We have nothing to fear but debate itself (Published 2/21/06)
The Optimist wants to tell you about the great news that developed in the last few weeks. There has been a recent, and well publicized, sequence of articles called The Great Debate to decide whether we should buy silver or gold. This news is exciting precisely because it is an argument among precious metals bulls about how to invest for the bull market in precious metals. Just a few short years ago, we precious metals bulls were few in number, and we had to focus our energy in an almost united way on the common goal to convince mainstream investors that we weren't crazy. Our prime mission was to show that there really were good and sound reasons to make major investments in precious metals. Now that our early vision has been amply validated by the explosive bull market in world wide rising prices for silver and gold, some of our long respected writers can divert their attention to arguing about which horse will run the fastest in the precious metals race track. My view is that issues like deflation (which would be terrible for our investments if it did happen, but it won't) and confiscation (which will be terrible for our investments when it does happen, and it will) would be of greater interest to precious metals investors than concern about whether silver or gold will run faster, but if that is The Great Debate of our time, then I would like to contribute a few comments.
First, it hardly seems like the question of whether silver or gold will rise faster is a critical issue that merits The Great Debate. Surely we can all agree that for so long as the Fed can and will create additional fiat without limit, that prices of both silver and gold will rise as a result of that surplus of fiat paper. People who have a preference for silver or for gold should just follow their feelings. If one investor buys only silver and another buys only gold, then one of those two will make a bigger fortune than the other and will have bragging rights in the decades to come. Meanwhile, the "losing" investor who bought the metal that appreciated less will still be miles ahead of the masses who continue to dump their resources into stocks or bonds at current levels. New investors who do not yet have a major preference can simply buy some of both and be very happy with the results. That is so easy that it seems like an unlikely cause for a debate.
Deja vu all over again
The Optimist can confirm the rumors that there was a painful time when it was wrong to be bullishly invested in precious metals. For the two decades from 1980 to 2001, it would have been a bad investment to buy and hold precious metals. Since buying high and then selling low is unprofitable regardless of which market one tries it in, that negative example of precious metals from the 1980s through the 1990s does little to help us in The Great Debate to decide whether silver or gold will be more profitable now. Indeed, reflection on the dark ages of the 1980s and 1990s raises a more fundamental question about whether we should continue to invest in precious metals at all. The Optimist offers the positive view that economic conditions continue to favor investments in precious metals. Specifically, real interest rates continue to be negative, just as they were from 1970 to 1980 and after 2001. For so long as the 3 month T Bill rate is less than the true rate of inflation, the Optimist anticipates that both silver and gold will be outstanding investments, just as they were in the comparable past.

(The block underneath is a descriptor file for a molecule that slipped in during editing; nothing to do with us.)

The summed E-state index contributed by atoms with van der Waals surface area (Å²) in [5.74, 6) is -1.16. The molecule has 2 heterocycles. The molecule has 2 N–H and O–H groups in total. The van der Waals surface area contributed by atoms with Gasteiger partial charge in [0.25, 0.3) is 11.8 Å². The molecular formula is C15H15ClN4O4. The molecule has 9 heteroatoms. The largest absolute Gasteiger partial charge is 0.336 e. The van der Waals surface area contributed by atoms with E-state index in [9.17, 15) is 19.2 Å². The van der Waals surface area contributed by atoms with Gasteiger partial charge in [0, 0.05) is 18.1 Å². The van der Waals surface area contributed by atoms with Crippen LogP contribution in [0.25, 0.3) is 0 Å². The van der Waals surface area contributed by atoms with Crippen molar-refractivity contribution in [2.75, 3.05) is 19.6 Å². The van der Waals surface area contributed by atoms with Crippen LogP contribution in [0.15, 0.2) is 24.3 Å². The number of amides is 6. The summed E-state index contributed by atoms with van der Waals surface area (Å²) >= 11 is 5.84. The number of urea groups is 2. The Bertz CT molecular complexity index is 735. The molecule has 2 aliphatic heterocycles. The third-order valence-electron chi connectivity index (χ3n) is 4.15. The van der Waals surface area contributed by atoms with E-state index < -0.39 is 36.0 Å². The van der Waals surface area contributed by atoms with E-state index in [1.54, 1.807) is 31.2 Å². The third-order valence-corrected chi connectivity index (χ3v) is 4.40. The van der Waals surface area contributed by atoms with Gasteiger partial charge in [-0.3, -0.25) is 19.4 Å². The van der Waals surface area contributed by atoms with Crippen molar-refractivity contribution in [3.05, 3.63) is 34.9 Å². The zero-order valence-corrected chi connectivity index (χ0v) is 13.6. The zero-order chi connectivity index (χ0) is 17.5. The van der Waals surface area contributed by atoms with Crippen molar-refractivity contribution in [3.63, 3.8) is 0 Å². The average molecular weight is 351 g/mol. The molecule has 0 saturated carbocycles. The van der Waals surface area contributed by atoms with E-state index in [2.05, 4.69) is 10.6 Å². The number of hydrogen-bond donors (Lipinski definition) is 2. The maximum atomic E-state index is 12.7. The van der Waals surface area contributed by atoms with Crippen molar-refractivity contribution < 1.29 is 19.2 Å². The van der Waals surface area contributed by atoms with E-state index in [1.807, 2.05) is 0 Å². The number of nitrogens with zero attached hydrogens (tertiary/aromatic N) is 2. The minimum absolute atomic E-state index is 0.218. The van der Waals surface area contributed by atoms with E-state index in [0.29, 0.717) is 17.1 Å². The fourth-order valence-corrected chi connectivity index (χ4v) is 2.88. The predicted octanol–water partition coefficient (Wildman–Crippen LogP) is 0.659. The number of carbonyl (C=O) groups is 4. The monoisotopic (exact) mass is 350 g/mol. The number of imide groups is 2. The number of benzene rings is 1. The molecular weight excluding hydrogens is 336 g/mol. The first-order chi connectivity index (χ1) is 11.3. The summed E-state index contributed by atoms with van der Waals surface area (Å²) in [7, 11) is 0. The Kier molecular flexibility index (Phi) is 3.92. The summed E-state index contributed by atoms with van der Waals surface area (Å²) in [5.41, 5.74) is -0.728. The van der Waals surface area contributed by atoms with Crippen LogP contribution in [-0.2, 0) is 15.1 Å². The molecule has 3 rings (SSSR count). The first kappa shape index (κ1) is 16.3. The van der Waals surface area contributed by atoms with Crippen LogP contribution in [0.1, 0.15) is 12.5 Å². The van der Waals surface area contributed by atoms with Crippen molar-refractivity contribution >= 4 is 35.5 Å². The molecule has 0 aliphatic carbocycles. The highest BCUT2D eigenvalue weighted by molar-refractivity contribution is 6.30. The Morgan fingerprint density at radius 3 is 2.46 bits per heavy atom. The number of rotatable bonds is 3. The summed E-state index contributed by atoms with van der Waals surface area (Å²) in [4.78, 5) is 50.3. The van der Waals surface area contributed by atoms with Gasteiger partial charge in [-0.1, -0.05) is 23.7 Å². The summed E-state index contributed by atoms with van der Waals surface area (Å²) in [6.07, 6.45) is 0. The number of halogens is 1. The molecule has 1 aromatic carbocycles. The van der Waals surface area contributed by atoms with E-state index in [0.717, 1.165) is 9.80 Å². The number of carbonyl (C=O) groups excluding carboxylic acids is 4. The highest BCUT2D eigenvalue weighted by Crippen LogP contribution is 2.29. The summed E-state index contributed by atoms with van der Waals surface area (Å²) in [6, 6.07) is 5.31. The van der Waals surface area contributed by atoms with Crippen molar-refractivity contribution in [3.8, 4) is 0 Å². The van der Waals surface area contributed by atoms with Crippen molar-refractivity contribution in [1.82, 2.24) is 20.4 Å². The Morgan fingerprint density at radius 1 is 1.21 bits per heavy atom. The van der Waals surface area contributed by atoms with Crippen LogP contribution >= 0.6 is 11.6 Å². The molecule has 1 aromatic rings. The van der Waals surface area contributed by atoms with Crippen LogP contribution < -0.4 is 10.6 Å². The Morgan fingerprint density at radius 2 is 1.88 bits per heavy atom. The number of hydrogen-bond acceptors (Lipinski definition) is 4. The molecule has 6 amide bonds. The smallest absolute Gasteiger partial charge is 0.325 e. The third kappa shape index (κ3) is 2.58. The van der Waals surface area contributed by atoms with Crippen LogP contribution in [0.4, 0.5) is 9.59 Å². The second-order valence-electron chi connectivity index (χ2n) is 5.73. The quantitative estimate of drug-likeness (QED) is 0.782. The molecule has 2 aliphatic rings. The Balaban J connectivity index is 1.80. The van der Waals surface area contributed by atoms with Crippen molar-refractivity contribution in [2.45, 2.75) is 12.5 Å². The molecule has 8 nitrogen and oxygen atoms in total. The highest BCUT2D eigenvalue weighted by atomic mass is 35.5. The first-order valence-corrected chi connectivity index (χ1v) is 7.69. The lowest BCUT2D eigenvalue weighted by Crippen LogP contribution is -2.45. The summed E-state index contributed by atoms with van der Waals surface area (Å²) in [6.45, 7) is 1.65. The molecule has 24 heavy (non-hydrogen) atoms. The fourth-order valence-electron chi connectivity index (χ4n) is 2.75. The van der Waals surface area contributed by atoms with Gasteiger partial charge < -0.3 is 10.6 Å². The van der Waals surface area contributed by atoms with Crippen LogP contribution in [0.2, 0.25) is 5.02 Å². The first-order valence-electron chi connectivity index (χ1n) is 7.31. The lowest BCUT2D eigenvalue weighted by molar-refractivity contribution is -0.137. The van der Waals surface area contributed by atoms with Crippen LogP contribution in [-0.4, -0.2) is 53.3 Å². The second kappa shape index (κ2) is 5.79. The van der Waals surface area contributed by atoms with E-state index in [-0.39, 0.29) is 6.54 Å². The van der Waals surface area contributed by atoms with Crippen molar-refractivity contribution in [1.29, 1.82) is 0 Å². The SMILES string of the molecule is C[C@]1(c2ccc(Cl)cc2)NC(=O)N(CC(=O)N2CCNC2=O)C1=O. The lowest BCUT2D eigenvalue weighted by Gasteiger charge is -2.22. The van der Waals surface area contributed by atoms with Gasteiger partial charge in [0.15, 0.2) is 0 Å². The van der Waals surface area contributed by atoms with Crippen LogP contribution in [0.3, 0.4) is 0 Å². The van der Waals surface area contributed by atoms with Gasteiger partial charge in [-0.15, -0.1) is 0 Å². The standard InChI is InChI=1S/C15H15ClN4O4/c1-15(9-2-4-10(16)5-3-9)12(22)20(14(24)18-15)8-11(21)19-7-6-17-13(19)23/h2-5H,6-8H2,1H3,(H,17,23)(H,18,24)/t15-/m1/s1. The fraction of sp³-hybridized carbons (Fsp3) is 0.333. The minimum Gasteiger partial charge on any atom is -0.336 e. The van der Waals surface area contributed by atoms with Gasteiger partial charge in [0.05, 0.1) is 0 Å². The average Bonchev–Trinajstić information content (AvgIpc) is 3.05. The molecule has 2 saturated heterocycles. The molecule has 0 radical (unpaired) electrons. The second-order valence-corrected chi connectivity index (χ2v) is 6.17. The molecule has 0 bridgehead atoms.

The question which The Great Debate focuses on is whether silver or gold will appreciate more while real interest rates stay negative. A look at the historical times when real interest rates were negative (so that one should have been invested in precious metals) can provide some useful guidance. From 1970 to 1980, silver rose from $1.75 to a peak above $52 for a gain of almost 3,000%, and gold rose from $36 to more than $850 for a gain of 2,300%. That was a hard and fast race in which both silver and gold excelled as investments, but there was no need for a photo finish. Silver was the undisputed winner. Some argue that silver galloped faster because it had Nelson Bunker Hunt for a jockey. Others, in contrast, assert that silver would have run more laps around the track if the COMEX and the Fed had not conspired to erect insurmountable obstacles in the race path. The Optimist sees the Bunker Hunt factor in the 1970s as a positive for considering silver purchases now. The same reasons that encouraged Bunker Hunt to protect the purchasing power of his family wealth by investing in silver continue to apply to many wealthy individuals and to several nations which are rumored to have a small surplus of U.S. fiat promissory notes. Beyond the big players who can quickly drive prices astoundingly higher, there are millions of small hunters with a bunker mentality about the bad times ahead who could collectively accomplish the same goal.
In any event, we can be confident that Bunker Hunt was not a factor in the rise of precious metals from the lows in 2001 to their current heights. Let's see what that half decade tells us about the relative value of silver and gold. Silver rose from a November 2001 low of $4.02 to a February 2006 high of $9.92 for a gain to date of 147%. Gold lifted off a March 2001 low of $256.60 to a February 2006 high of $575.30 for a gain of 124%. Once again, we see that over a significant length of time in a bullish environment, gold has done great but silver has outperformed gold. I know very well that the past is no guarantee of the future. Given a free choice, however, I prefer to bet with the historical evidence that gives the nod to silver, than to search for reasons that the markets did not know what they were doing for 15 bullish years.